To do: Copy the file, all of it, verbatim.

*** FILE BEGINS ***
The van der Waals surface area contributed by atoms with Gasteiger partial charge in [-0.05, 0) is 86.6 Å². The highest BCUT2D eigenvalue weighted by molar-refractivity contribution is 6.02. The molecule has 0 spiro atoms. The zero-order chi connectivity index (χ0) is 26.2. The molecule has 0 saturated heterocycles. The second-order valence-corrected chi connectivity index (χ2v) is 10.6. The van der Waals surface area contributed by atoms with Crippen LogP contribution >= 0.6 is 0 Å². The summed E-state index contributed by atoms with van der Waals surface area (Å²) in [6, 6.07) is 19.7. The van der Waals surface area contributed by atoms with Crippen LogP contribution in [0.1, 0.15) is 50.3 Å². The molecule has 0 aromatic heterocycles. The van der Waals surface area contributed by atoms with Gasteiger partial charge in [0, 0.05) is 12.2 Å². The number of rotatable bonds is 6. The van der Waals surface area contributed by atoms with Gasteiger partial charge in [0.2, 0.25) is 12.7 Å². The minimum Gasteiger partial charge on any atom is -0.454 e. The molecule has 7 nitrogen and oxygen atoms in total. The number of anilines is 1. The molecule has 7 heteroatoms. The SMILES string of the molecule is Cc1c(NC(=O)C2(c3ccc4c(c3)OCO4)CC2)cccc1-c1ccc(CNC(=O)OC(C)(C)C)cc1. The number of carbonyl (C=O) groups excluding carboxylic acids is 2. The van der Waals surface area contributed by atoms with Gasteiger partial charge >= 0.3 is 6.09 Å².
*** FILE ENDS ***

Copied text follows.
The van der Waals surface area contributed by atoms with Gasteiger partial charge in [-0.05, 0) is 86.6 Å². The highest BCUT2D eigenvalue weighted by molar-refractivity contribution is 6.02. The molecule has 0 spiro atoms. The zero-order chi connectivity index (χ0) is 26.2. The molecule has 0 saturated heterocycles. The second-order valence-corrected chi connectivity index (χ2v) is 10.6. The van der Waals surface area contributed by atoms with Crippen LogP contribution >= 0.6 is 0 Å². The summed E-state index contributed by atoms with van der Waals surface area (Å²) in [6, 6.07) is 19.7. The van der Waals surface area contributed by atoms with Crippen LogP contribution in [0.1, 0.15) is 50.3 Å². The molecule has 0 aromatic heterocycles. The van der Waals surface area contributed by atoms with Gasteiger partial charge in [0, 0.05) is 12.2 Å². The number of rotatable bonds is 6. The van der Waals surface area contributed by atoms with Gasteiger partial charge in [0.2, 0.25) is 12.7 Å². The minimum Gasteiger partial charge on any atom is -0.454 e. The molecule has 7 nitrogen and oxygen atoms in total. The number of anilines is 1. The molecule has 7 heteroatoms. The SMILES string of the molecule is Cc1c(NC(=O)C2(c3ccc4c(c3)OCO4)CC2)cccc1-c1ccc(CNC(=O)OC(C)(C)C)cc1. The number of carbonyl (C=O) groups excluding carboxylic acids is 2. The van der Waals surface area contributed by atoms with Gasteiger partial charge >= 0.3 is 6.09 Å².